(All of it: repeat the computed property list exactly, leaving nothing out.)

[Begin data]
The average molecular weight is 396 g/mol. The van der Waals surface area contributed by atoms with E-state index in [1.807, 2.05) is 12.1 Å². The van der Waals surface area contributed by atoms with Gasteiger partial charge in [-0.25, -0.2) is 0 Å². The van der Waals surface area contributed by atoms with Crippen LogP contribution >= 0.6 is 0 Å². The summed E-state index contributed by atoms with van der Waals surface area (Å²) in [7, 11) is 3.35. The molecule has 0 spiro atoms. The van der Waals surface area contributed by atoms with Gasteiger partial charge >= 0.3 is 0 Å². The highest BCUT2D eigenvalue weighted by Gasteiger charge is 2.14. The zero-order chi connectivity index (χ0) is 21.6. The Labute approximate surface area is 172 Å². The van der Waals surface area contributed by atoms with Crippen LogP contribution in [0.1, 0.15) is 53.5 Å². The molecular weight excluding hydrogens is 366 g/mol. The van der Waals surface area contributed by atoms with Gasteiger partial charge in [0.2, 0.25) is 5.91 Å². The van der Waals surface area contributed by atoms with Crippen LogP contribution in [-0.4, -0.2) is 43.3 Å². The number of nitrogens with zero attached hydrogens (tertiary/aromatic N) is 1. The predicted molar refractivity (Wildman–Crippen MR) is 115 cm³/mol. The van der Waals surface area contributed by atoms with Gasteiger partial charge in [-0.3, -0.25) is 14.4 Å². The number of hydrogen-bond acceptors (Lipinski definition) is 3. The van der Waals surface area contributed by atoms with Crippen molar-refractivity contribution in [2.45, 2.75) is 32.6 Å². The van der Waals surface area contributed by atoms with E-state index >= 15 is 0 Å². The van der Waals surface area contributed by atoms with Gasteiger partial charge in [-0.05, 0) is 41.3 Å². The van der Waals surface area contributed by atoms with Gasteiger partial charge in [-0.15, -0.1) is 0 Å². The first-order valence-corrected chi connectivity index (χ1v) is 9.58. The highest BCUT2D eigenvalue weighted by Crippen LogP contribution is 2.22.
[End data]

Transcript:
The average molecular weight is 396 g/mol. The van der Waals surface area contributed by atoms with E-state index in [1.807, 2.05) is 12.1 Å². The van der Waals surface area contributed by atoms with Gasteiger partial charge in [-0.25, -0.2) is 0 Å². The van der Waals surface area contributed by atoms with Crippen LogP contribution >= 0.6 is 0 Å². The summed E-state index contributed by atoms with van der Waals surface area (Å²) in [7, 11) is 3.35. The molecule has 0 spiro atoms. The van der Waals surface area contributed by atoms with Gasteiger partial charge >= 0.3 is 0 Å². The highest BCUT2D eigenvalue weighted by Gasteiger charge is 2.14. The zero-order chi connectivity index (χ0) is 21.6. The Labute approximate surface area is 172 Å². The van der Waals surface area contributed by atoms with Crippen LogP contribution in [0.1, 0.15) is 53.5 Å². The molecular weight excluding hydrogens is 366 g/mol. The van der Waals surface area contributed by atoms with Gasteiger partial charge in [0.2, 0.25) is 5.91 Å². The van der Waals surface area contributed by atoms with Crippen LogP contribution in [-0.4, -0.2) is 43.3 Å². The number of nitrogens with zero attached hydrogens (tertiary/aromatic N) is 1. The predicted molar refractivity (Wildman–Crippen MR) is 115 cm³/mol. The van der Waals surface area contributed by atoms with Gasteiger partial charge in [-0.3, -0.25) is 14.4 Å². The number of hydrogen-bond acceptors (Lipinski definition) is 3. The van der Waals surface area contributed by atoms with Crippen molar-refractivity contribution in [2.45, 2.75) is 32.6 Å². The van der Waals surface area contributed by atoms with E-state index >= 15 is 0 Å². The van der Waals surface area contributed by atoms with Gasteiger partial charge in [-0.05, 0) is 41.3 Å². The van der Waals surface area contributed by atoms with Gasteiger partial charge in [-0.15, -0.1) is 0 Å². The first-order valence-corrected chi connectivity index (χ1v) is 9.58. The highest BCUT2D eigenvalue weighted by Crippen LogP contribution is 2.22.